By William Rice
RISMEDIA, May 27, 2008-(eM+C)-The first corporate Web sites were no more than online billboards or repurposed sales literature in digital form. Now that just about every business and organization has a Web site to promote itself on the Internet, it’s time to start thinking about how to build a better one for your company.
For more than a decade, the Web Marketing Association (http://www.webmarketingassociation.org) has watched Web sites evolve and become important communication tools for marketing and commerce.
Our WebAward (http://www.webaward.org/) competition for Web site development has recorded more than 18,000 site reviews and recognized the best Web sites in 96 industries. Based on this award program research, here are five ways to make your Web site a more effective part of your online marketing efforts.
Get rid of silos. Most of today’s corporate Web sites are organized just like the company. Sections of the Web site, for example, represent departments or divisions of the company and are maintained by those units. A good example is some of the large computer companies that allow you to customize your computer online. A customer doesn’t care if the computer he wants to buy is a “small business” computer or a “home use” computer.
Consumers just want laptops they can use for everything. Does it really make sense to make them look at both areas and try to figure out what is the best deal for their needs?
The best businesses and Web sites put the customer experience first.
Design for SEO. Let’s face it, Google owns Web 2.0, and until Web 3.0 comes along we need to play by Google’s rules if we want our Web sites to be found. It still amazes me how many people think they’re putting a URL into a browser when, in reality, they’re entering it into a Google search box. If your site isn’t optimizing for Google and the other search engines, you’re leaving money on the table. Make sure you have a site map with text links to every page on your site. Make sure you have inbound links to pages throughout your site. The rules are changing all the time, and it’s important to know what is current and what is trying to game the system. Chances are, if you are overly aggressive, you will pay in the end.
Focus on content. Content is what people come looking for on your site. While every site is different, straight information often does not always cut it anymore. Users expect much more when they come to a Web site looking for product information. They want to see links to manuals, customer testimonials or ratings, and virtual demos. Content today needs to be entertaining as much as it is informative.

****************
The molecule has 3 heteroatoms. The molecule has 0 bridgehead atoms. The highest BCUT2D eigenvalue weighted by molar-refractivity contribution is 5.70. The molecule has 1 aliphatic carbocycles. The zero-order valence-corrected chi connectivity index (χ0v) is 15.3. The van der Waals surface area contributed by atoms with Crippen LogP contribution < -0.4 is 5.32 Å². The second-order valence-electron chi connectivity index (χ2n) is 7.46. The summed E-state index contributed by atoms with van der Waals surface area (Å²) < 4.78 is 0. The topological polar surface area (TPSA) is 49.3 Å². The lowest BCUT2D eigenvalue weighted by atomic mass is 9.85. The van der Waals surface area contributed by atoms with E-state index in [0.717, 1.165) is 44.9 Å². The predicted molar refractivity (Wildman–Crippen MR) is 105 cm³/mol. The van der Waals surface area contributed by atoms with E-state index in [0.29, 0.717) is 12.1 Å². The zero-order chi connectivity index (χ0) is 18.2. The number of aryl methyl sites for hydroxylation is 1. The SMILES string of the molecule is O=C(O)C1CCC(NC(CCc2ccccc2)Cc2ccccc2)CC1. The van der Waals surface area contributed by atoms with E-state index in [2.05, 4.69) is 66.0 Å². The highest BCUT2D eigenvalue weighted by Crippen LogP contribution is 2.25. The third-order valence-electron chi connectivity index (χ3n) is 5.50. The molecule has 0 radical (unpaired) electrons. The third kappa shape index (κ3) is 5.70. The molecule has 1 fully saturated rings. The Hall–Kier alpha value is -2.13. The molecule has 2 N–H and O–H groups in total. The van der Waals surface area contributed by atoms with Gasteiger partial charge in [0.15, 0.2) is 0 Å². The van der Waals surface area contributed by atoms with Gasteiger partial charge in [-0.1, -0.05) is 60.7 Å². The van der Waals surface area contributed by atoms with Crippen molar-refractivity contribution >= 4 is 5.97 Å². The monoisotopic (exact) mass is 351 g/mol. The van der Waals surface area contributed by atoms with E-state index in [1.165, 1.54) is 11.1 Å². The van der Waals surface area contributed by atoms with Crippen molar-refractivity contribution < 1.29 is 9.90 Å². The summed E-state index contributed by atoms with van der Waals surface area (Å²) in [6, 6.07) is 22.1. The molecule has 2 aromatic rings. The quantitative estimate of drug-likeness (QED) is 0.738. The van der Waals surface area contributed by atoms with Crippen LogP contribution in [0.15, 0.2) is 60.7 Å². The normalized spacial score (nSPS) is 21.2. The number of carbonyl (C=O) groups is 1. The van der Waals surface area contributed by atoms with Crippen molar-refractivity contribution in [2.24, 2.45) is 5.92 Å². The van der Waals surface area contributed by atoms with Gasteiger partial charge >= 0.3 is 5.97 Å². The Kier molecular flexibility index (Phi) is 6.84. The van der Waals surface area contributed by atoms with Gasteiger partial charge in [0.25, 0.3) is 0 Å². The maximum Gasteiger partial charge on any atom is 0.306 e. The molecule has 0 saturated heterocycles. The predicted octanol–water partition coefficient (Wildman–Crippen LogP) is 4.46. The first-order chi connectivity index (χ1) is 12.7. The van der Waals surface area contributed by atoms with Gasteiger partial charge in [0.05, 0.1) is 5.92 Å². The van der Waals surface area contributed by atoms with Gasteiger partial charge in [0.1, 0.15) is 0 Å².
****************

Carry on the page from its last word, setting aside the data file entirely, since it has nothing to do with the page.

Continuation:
Make the site come alive. This is closely connected to the last point. People what to be entertained and use all of their senses when they come to a Web site. The experience is what makes a lasting impression. Sound can be a powerful tool. I remember one WebAward winner that allowed you to click on difficult medical words to hear how they sound and to learn to pronounce them. Simple technology like that provides a valuable experience can give a user the confidence needed to talk to a medical provider on important personal issues.
Appropriate use of Flash also can add much to a site. Seventy-three percent of last year’s WebAward-winning sites used Flash to enhance the user experience. Flash can enhance navigation and be used to create outstanding 3-D product demos for products and virtual tours for restaurants and hotel Web sites. At the same time, overuse can make a site seem cluttered and overwhelming.
Personalize the experience. Databases changed Web sites from flat, hard-coded HTML pages where everyone saw the same thing every time to dynamic pages where everything is added on the fly based on the needs of the specific page at that time. This also allows Web sites to know their customers better when they return.
Amazon.com is a great example of this. Every time you return, you can see past searches and purchases, as well as what other buyers of those products were interested in.
The one thing I hate about the personalized experience is Web sites that make it hard for me to find my lost password or remember my user name. The worst is the bank that regularly has my account log-in expire, forcing me to dig up the account numbers to re-enter them so I can log in. Security feature? Not to me, it isn’t. It’s bad customer service that will end up having me move my accounts at some point.
The bottom line
Web sites today are too important as a sales and marketing tool not to spend the effort to make sure that you stay on the cutting edge. Also, focus on what your competitors are doing and make sure your efforts put you in good light when a potential customer is choosing between you and them.
The 2008 WebAward Competition is currently accepting entries. Enter your Web site at www.webaward.org/marketing. Call for entries ends May 31st.
William Rice is president of the Web Marketing Association, a Simsbury, Conn.-based organization founded in 1997 and dedicated to setting a high standard for Internet marketing and Web development. Reach William at email@example.com.